• Parking Ticket Seizures: What Lienholders Need to Know
    Many cities and towns use license plate reader technology to scan for “scofflaws.” Scofflaws generally are people who have two or more unpaid parking tickets. When a license plate registered to a scofflaw is found, the typical practice is to boot the vehicle, and then tow it away to an impound yard. By the time … Read more
  • Vehicle Abandonment Traps
    A vehicle abandonment trap is a technique used by local government agencies to convince a lienholder/lessor to give up its rights to a vehicle.  The most common trap occurs when the government agency sends a letter which states that, unless the vehicle is claimed within a certain number of days (ten days is typical), the … Read more
  • No Tow Yard Storage Fee Lien For A Private Lot Tow
    Tow yards can assert a storage fee lien only where the towing is requested by the vehicle owner or police. No lien is allowed where the towing is requested by a private lot, store, or apartment complex. Nevertheless, tow yards often claim a lien anyway hoping that lienholder/lessors are fooled into paying their charges.  In … Read more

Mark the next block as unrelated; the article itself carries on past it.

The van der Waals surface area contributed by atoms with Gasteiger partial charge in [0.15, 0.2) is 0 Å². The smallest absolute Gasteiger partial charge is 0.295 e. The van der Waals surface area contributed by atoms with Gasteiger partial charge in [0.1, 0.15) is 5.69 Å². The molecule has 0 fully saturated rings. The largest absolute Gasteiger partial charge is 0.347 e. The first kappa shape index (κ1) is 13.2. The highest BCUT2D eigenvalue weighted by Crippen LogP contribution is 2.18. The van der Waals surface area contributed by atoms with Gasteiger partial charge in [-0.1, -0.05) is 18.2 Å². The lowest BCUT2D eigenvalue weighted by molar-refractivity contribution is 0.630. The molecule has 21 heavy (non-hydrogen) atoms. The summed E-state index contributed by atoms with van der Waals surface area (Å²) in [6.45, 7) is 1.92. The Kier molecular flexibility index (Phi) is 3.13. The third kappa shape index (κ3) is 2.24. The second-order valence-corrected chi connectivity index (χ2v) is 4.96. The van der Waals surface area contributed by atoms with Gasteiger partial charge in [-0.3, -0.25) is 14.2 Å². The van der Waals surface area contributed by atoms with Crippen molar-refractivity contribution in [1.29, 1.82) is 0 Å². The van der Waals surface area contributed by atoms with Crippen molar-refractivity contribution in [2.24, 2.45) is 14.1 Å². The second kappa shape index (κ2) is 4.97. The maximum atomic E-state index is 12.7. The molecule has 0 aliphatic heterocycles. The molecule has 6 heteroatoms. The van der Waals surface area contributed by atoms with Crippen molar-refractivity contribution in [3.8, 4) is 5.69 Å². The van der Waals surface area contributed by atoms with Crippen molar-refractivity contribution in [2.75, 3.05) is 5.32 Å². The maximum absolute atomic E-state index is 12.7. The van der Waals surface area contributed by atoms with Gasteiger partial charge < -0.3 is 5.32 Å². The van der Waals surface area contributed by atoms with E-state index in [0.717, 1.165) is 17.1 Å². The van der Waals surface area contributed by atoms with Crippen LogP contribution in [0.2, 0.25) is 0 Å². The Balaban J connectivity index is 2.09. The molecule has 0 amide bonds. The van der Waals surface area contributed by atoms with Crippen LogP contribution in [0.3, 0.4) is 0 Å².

• Can an Automotive Lienholder Lose a Lien in New York?
    Lienholders cannot lose their liens in New York, but there is a lot of misinformation that confuses this simple topic. Let’s clear it up. Usually, this problem comes up when the lienholder discovers that someone has obtained a new title and the lienholder’s name and address is no longer showing on the title. This prompts … Read more
  • Can a New York Garage Lien Sale Wipe Out a Perfected Lien?